There were multiple damages by fragments in the super-structure also. Radar was jammed; coaxial lines were punctured; radio antennae severed. Both stacks were holed in many places, and fire room blower intake sheathing. No. 2 boiler uptake was split at the seams and punctured by fragments. The leaking smoke generator had to go overboard. Still, despite the battered equipment and some parts of the ship, Kalk's hull was undamaged and had shipped no Seawater.

If the souls of the valiant dead Japanese fliers could have looked down from a Shinto or Buddhist heaven, they could have rejoiced at their victory over Kalk.

After the fires were out, a first job of Damage Control parties was to make the starboard engine operable to help Kalk to steer in a straight line. But intense heat from escaping steam prevented even a view into the forward engine room. Since Kalk had lost her cutting equipment in the explosion, Destroyer Hobby's engine crew boarded us with theirs. They cut an access hole through the main deck to the inside valve on the auxiliary exhaust line into the forward engine room. After they secured the valve and the steam dissipated, they saw water on the lower floor plates. They lowered two submersible pumps through the escape hatch and quickly pumped it out. We closed the valve to stop water from coming in from the main injector to the condenser.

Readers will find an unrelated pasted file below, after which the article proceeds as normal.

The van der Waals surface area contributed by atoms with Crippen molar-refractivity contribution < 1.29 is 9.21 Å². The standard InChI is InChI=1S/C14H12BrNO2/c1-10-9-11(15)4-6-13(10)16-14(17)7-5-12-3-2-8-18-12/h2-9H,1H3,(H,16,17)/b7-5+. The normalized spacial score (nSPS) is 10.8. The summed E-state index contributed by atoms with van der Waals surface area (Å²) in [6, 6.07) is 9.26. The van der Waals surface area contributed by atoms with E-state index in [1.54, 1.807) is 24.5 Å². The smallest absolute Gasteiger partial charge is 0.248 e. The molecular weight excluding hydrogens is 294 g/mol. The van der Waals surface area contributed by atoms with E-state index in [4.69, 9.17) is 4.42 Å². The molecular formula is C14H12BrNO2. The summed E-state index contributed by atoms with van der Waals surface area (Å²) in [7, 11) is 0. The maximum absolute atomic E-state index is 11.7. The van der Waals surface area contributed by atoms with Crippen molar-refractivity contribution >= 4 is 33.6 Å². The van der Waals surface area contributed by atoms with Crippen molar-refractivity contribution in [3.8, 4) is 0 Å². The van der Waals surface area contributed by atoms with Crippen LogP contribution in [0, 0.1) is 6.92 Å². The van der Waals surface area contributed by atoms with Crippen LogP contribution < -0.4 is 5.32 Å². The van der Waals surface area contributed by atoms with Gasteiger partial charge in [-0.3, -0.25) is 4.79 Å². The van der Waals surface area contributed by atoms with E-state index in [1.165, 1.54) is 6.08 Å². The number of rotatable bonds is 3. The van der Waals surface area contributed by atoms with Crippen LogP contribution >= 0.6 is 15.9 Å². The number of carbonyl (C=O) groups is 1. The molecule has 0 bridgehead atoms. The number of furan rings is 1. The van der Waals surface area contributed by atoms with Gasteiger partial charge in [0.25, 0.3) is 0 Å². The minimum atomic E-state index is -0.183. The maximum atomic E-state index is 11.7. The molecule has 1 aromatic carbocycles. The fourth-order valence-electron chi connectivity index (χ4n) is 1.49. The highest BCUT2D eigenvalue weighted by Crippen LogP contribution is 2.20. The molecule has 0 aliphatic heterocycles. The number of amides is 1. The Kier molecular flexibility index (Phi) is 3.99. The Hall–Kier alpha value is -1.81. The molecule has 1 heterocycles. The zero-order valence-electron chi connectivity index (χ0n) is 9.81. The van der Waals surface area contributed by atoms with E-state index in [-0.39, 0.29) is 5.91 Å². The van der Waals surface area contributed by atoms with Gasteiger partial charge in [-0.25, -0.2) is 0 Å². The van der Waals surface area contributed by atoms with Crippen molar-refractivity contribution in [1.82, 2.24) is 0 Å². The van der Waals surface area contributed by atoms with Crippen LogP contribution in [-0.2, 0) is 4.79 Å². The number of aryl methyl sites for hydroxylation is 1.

Besides engineer crewmen from Hobby, we also borrowed two electrician's mates to help our surviving electricians to repair damages in wires. They rigged jumpers from our after generator to reactivate our forward main switchboard. They accompanied us on crippled Kalk's return voyage to Hollandia.